Edit (Feb 11, 2023): This version of Aviator is now called rAV1ator & is distributed outside of Flathub. Instructions to install are below, & the page has been edited to reflect the sitation.
rAV1ator was designed to make AV1 encoding accessible to the average person, but with the intention to teach someone who is a total beginner the ins & outs of encoding AV1 videos. You can install it by running
flatpak --user remote-add --no-gpg-verify project-volo https://giannirosato.com/repo && flatpak --user install project-volo net.natesales.rAV1ator. I don't need to make the pitch for the open source video codec AV1 - you can find that here - but currently I believe a large issue barring passionate interest in AV1 is how hard it is getting started. There are tools out there that make it easy to use the SVT-AV1 encoder with a GUI, but I think there's a lack of other alternatives that are more flexible and use cutting-edge technology while remaining easy to understand (especially as it pertains to Linux where many are familiar with the command line & don't see the need for a GUI). Enter rAV1ator.
Behind the scenes, rAV1ator uses the Rust-based rav1e encoder which has seen decent increases in speed recently and is improving more every day. We decided to use rav1e in order to give users a memory-safe AV1 encoder implementation that prioritizes visual quality & 'just works' for the most part. Specifically, we are using BlueSwordM's fork which has been tuned to improve visual quality. Alongside rav1e, we are using a custom av1an fork to split videos into multiple chunks that can be encoded in parallel to increase speed & provide more options to the user. av1an also allows us to use chroma noise with our grain synthesis option which is discussed two sections down.
We've configured av1an to spawn chunks automatically, which it does based on your CPU core count & RAM quantity. Each worker is allocated one thread to account for systems that may not have multithreading. This default provides a usable balance between not aggressively hogging system resources & still performing well. That being said, AV1 encoding is heavy and will tax your system.
The first screen is unassuming, with sane defaults that respect the fact that a user might not know exactly what they are messing with right out of the box. Helpful tooltips are provided upon hovering over almost anything, with detailed descriptions of each function.
Resolution will match the video source, & otherwise defaults to 1536x864. rav1e's quantizer is set to default to 100 internally, but I believe 80 is a better option for the sake of providing better quality so that is what we use as a default. Speed 6 is a bit on the faster side for my taste, but not cripplingly slow on most systems. Grain synthesis is disabled by default, as it is not always desirable.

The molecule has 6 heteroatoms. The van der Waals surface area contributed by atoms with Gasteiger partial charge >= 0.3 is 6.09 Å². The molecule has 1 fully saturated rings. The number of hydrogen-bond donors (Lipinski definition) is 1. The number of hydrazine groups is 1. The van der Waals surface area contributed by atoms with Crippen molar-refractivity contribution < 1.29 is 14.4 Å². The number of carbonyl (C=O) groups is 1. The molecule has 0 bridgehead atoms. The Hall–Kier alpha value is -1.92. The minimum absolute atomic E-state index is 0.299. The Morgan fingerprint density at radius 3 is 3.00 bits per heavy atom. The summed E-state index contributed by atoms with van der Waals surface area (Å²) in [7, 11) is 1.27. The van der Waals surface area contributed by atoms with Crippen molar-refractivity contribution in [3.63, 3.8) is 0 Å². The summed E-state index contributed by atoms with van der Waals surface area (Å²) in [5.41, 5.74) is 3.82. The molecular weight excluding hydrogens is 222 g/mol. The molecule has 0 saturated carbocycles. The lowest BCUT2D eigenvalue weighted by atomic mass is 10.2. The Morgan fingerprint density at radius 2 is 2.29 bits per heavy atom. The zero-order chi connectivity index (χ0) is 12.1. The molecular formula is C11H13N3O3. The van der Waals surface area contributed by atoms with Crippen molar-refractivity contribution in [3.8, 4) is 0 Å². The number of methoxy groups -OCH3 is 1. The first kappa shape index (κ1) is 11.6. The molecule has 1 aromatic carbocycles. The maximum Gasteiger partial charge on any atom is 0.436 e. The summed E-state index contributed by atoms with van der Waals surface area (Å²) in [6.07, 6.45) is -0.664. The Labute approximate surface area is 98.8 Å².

AV1 provides a unique feature in the form of grain synthesis, which has largely been reserved for use in the command line for those who know its benefits. Grain synthesis aims to provide natural film grain to a video without hurting compression efficiency by removing grain from the source & reapplying it at decode time as a filter. As explained in the in-app tooltip, film grain levels are equivalent to ISO noise from a camera. 1 would be ISO 100, 24 would be ISO 2400, continuing up to 64. Because of av1an, we are also able to apply this noise as chroma noise which increases its realism.
The audio screen provides more sane defaults; these include compression via the highly efficient & open source Opus codec, an option to downmix the output to stereo from a larger number of channels, and a toggle for variable bit rate.
By default, the audio bitrate will be pulled from the source. If this isn't detected, it will default to 48kbps which is admittedly rather low but ultimately not something I've heard many complaints about. I think it provides a reasonable level of quality for more general applications, like screen recordings or smartphone videos. Downmixing to stereo uses ffmpeg's default
-ac 2 flag which I've found to be decent and reliable despite discarding the subwoofer channel(s).
The output screen has a file selector with two container options that are clearly explained with a tooltip, and a big blue 'Encode' button that eagerly invites you to start encoding.
Upon pressing the blue button, the progress bar will indicate to you the status of the encode alongside a percentage.
Eventually, you will get a notification when the encode is complete & the progress bar will reflect the status of your encode with a message just in case you have Do Not Disturb on or missed the notification by accident. If the av1an process does not complete successfully or you manually halt your encode with the Stop Encode button, you will be met with a different notification that the status of the progress bar's text will math.
Well, I'm sorry for you, and you should reconsider your choice of operating system. That being said, there is a great Windows AV1 encoding GUI called nmkoder that you should definitely try out.
Right now, I'm going to let this release fester for a bit before diving back into development. I would still love to see your suggestions for improvement over at the github page where you can put in issues for whatever you'd like to see us do in the future.
Regarding hardware encoding:
I did my research. There's a time and a place.
Many thanks to Nate for walking me through development since I began learning python as my first real language a couple weeks ago, and thanks to the people who are a part of the AV1 community for their passion toward multimedia codecs that keeps our videos crispy, our storage unconstrained, & our CPUs toasty. Particular thanks to Blue & MasterOfZen for their tools that I use in & out of this project and are indispensible to the community.
Enjoy rAV1ator, happy flying! ✈️